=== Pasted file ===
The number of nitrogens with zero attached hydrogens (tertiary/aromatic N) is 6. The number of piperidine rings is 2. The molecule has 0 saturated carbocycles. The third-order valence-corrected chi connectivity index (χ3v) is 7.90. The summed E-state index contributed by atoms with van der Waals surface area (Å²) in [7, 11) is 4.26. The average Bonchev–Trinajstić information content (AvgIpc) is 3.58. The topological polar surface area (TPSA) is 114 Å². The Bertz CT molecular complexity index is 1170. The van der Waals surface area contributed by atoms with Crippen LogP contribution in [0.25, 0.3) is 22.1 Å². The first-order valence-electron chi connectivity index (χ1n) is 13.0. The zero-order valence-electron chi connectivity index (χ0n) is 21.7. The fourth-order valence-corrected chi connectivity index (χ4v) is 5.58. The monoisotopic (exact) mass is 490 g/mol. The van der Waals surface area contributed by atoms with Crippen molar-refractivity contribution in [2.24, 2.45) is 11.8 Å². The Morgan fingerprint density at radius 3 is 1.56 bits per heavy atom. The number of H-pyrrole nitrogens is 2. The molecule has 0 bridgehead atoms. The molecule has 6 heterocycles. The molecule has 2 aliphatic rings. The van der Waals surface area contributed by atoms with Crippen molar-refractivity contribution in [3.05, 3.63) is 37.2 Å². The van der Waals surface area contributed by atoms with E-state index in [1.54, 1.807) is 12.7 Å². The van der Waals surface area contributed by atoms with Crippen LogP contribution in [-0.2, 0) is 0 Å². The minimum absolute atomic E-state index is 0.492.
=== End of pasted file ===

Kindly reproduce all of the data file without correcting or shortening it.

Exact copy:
The number of nitrogens with zero attached hydrogens (tertiary/aromatic N) is 6. The number of piperidine rings is 2. The molecule has 0 saturated carbocycles. The third-order valence-corrected chi connectivity index (χ3v) is 7.90. The summed E-state index contributed by atoms with van der Waals surface area (Å²) in [7, 11) is 4.26. The average Bonchev–Trinajstić information content (AvgIpc) is 3.58. The topological polar surface area (TPSA) is 114 Å². The Bertz CT molecular complexity index is 1170. The van der Waals surface area contributed by atoms with Crippen LogP contribution in [0.25, 0.3) is 22.1 Å². The first-order valence-electron chi connectivity index (χ1n) is 13.0. The zero-order valence-electron chi connectivity index (χ0n) is 21.7. The fourth-order valence-corrected chi connectivity index (χ4v) is 5.58. The monoisotopic (exact) mass is 490 g/mol. The van der Waals surface area contributed by atoms with Crippen molar-refractivity contribution in [2.24, 2.45) is 11.8 Å². The Morgan fingerprint density at radius 3 is 1.56 bits per heavy atom. The number of H-pyrrole nitrogens is 2. The molecule has 0 bridgehead atoms. The molecule has 6 heterocycles. The molecule has 2 aliphatic rings. The van der Waals surface area contributed by atoms with Crippen molar-refractivity contribution in [3.05, 3.63) is 37.2 Å². The van der Waals surface area contributed by atoms with E-state index in [1.54, 1.807) is 12.7 Å². The van der Waals surface area contributed by atoms with Crippen LogP contribution in [-0.2, 0) is 0 Å². The minimum absolute atomic E-state index is 0.492.